The Brazilian government says that the issues that caused the World Anti-Doping Agency (WADA) to suspend the anti-doping lab in Rio de Janeiro have been solved, and that it expects the lab to re-open in time for the Summer Olympics.
SportsKeeda.com reports that Brazil’s sports minister, Leondardo Picciani, addressed the media in a press conference this week suggesting that the lab would be reopened before the Olympics next month:
“Since July 5, a WADA team has been visiting the lab. The problem that led the lab to be suspended has been identified and fully corrected,” said Picciani. “We now expect WADA to re-open the lab before the Olympic Games as all the conditions have been met.”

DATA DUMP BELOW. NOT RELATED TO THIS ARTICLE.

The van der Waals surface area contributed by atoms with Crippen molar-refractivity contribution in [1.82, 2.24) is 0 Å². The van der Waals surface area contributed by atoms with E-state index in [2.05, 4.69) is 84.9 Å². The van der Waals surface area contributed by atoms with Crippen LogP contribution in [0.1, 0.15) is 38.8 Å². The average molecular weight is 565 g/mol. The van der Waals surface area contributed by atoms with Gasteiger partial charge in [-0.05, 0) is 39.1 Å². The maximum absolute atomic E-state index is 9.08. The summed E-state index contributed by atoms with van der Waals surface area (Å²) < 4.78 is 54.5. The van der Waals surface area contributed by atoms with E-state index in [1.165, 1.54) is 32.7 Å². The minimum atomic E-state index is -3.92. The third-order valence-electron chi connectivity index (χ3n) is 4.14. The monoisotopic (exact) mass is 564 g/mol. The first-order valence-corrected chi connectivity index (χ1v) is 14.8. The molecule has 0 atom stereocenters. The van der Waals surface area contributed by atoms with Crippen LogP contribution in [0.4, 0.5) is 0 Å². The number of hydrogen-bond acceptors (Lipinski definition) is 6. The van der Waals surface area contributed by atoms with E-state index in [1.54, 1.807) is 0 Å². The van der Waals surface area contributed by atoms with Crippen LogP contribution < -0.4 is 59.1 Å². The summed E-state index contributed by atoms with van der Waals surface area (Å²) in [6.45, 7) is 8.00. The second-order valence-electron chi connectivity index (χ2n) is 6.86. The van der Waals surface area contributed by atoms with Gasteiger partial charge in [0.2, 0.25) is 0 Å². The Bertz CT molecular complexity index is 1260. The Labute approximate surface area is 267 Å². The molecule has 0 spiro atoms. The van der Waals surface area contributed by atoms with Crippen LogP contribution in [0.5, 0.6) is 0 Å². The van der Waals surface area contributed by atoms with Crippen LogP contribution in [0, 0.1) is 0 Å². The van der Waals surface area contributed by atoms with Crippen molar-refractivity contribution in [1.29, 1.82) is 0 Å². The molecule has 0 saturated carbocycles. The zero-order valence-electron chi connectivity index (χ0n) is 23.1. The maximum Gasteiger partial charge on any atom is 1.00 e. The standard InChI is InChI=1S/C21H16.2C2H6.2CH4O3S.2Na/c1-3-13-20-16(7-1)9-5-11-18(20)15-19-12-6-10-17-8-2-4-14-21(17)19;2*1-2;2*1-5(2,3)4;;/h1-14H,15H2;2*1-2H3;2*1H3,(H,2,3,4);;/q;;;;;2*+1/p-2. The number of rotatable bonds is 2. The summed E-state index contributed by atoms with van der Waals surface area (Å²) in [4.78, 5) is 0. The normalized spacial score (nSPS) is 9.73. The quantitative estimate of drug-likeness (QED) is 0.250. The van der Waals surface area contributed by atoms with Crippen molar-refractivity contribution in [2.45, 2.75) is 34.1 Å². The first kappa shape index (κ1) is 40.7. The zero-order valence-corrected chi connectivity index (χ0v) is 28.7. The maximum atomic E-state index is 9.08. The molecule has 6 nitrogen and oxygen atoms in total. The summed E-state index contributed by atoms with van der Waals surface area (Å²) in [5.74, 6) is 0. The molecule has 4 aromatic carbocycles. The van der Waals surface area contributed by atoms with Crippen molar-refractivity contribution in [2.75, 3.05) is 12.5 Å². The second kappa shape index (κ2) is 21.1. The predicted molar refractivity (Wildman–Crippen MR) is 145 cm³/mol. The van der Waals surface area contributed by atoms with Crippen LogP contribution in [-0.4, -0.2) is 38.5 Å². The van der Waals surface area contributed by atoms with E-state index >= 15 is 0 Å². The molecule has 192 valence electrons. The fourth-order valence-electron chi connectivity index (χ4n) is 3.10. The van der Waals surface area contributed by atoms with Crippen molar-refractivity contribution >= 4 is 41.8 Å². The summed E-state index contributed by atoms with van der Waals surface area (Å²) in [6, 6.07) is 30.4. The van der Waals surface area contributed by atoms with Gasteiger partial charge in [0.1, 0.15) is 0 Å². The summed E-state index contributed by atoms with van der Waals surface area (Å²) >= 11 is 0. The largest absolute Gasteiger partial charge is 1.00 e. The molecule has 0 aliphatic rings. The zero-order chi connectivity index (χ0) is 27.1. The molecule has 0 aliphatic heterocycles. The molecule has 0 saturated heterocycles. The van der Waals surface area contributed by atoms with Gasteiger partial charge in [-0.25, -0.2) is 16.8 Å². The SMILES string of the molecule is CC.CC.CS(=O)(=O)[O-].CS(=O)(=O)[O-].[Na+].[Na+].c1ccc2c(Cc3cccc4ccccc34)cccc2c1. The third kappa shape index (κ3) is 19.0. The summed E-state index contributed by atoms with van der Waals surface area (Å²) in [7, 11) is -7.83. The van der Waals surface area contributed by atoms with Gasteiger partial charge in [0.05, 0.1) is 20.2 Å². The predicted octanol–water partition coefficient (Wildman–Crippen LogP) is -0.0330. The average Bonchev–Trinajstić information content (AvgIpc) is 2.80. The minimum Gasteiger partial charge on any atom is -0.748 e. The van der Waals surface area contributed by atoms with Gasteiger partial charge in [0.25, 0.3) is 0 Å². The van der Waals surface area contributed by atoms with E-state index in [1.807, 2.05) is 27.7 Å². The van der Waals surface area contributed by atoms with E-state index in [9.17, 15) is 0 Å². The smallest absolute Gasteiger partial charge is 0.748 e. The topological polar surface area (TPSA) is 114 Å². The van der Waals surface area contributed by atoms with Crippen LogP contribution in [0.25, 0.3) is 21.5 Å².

Picciani didn’t specifically address what issue caused the lab to get suspended less than a month ago. It is one of five anti-doping labs worldwide to have its WADA accreditation suspended or revoked within the past few months. WADA’s president said in May that the run of sanctions on anti-doping labs was a product of WADA’s improved anti-doping lab monitoring policies.
The Associated Press reports that WADA expects “a recommendation from the disciplinary committee in the coming days, and a decision by the chairman of WADA’s executive committee next week.” The AP also reports that the Brazilian sports ministry expects a decision even earlier than that.
The lab in Rio has had a history of trouble with WADA’s standards. Its accreditation was revoked in 2013 as well.
If the lab regains its accreditation, it will likely handle the anti-doping testing for the upcoming 2016 Olympics, testing around 5,000 blood and urine samples from athletes, according to SportsKeeda.com.